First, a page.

Wednesday, December 23, 2020

Blowing It All Up at the End, Trump-style

It's mind-boggling how self-contradictory Republicans can be about government spending. They claim to be for fiscal responsibility. Yet they can run up a deficit as fast as the "tax & spend" strawman they trot out when they oppose a Democratic policy. But the unfolding coronavirus relief bill debacle is one step beyond.

In Congress, the GOP is for fiscal restraint only when it doesn't hold the Presidency. In the 1990s, House Speaker Newt Gingrich opposed President Bill Clinton on spending to the point of a budget surplus. Which one of them deserves the credit is still a point of controversy. More recently, Republicans claimed fiscal responsibility prompted their opposition to President Obama's priorities.

With Trump in the White House, budget deficits have soared, despite Democratic opposition. The GOP's tax cut during the recent expansion is a particularly egregious example. It was not only a naked attempt to bolster Trump's reelection chances. It also ran counter to prevailing economic wisdom. In economic good times, the government should pay off debt from deficit spending in bad times. To do so, it cuts expenditures, raises taxes, or both.

Instead, the Republicans cut revenues by cutting taxes without enough offsets in expenditures. The Tax Policy Center estimates that the Tax Cuts and Jobs Act of 2017 will raise budget deficits from $1 trillion to $2 trillion over the ten years from 2018 through 2027. GOP lawmakers hoped the resulting private-sector stimulus would increase economic activity. The current recession, provoked by pandemic-related limitations on the economy, destroyed this hope.

Things got worse when it became clear that fiscal stimulus would be necessary. Monetary stimulus from the Fed helped to stabilize financial markets and large corporations. Helping small businesses, essential workers, and the unemployed meant further deficit spending. Conscious of an upcoming national election, Republicans got on board with the first round of stimulus.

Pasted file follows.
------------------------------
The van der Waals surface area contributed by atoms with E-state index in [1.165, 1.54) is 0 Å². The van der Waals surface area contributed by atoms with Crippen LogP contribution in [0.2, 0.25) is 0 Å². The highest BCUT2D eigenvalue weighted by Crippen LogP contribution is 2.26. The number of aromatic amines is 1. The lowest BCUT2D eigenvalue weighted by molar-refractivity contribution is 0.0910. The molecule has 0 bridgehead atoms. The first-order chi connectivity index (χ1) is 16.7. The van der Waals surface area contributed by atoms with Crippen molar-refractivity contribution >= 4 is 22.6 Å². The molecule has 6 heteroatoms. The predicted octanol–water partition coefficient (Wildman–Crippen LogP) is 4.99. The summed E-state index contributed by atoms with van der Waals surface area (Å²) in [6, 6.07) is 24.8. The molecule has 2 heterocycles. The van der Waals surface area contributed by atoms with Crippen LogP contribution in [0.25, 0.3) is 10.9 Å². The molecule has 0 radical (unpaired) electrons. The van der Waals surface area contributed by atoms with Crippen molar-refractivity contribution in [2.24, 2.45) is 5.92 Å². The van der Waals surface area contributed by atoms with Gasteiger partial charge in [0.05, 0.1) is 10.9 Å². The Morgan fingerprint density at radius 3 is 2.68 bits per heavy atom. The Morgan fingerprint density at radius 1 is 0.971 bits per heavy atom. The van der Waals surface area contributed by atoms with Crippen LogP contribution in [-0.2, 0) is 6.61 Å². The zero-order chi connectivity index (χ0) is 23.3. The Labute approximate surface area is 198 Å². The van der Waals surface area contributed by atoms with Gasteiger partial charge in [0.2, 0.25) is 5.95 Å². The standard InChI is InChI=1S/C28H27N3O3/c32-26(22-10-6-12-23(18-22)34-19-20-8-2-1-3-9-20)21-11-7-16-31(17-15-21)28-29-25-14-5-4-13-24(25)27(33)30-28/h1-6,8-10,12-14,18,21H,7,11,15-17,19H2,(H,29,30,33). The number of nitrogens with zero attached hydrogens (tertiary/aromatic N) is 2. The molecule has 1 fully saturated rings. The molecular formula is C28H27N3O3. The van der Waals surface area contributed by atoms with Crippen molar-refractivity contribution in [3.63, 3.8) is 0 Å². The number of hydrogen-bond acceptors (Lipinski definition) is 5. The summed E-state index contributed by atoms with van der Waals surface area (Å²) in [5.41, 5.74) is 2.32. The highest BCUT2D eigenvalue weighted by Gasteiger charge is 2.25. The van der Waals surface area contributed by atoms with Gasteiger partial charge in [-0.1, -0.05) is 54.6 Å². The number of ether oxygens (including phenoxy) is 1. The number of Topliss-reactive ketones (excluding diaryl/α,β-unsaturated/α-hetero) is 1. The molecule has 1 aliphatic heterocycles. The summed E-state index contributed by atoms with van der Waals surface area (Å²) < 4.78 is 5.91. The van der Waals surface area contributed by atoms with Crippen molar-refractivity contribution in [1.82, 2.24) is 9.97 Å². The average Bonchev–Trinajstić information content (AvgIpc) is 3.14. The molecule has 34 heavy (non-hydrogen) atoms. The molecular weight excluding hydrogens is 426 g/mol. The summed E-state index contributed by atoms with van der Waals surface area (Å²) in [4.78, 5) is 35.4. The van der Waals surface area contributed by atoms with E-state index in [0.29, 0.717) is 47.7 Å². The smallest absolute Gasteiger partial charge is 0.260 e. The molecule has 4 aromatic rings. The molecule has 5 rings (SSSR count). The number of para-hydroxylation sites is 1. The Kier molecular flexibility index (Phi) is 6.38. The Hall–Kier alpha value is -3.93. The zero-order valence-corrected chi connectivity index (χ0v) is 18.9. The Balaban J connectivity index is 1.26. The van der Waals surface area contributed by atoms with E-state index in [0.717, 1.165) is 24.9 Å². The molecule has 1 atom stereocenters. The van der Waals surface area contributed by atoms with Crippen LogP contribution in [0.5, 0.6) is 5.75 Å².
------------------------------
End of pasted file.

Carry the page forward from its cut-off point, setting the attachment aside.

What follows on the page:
But then the GOP lost the White House. Thereafter they balked at considering another round despite the rising economic and human toll of the pandemic. Republicans wasted more than a month in a pointless preoccupation with conspiracy theories about election fraud. A lack of evidence and repeated defeats in the courtroom, including the Supreme Court, did not dissuade some of them, such as Senator Rand Paul of Kentucky. Paul continued to rant about stolen elections as he voted against the $900 billion COVID relief bill that went to the President's desk on Monday.

In a further turn of the screw, Trump raised objections to the bill yesterday. But he did not take part in the tortuous negotiations over its contents. Yet this fact did not stop him from demanding increased direct payments to taxpayers and other unspecified revisions. House Speaker Nancy Pelosi immediately took him up on the matter, as Trump's recommended $2000 per American had been her number as well. The Congressional GOP wanted less and got it.

This sort of incompetent governance has led to exploding budget deficits with a lot less bang for the borrowed buck. And now Trump threatens to blow it all up at the end of his sordid, one-term Presidency.

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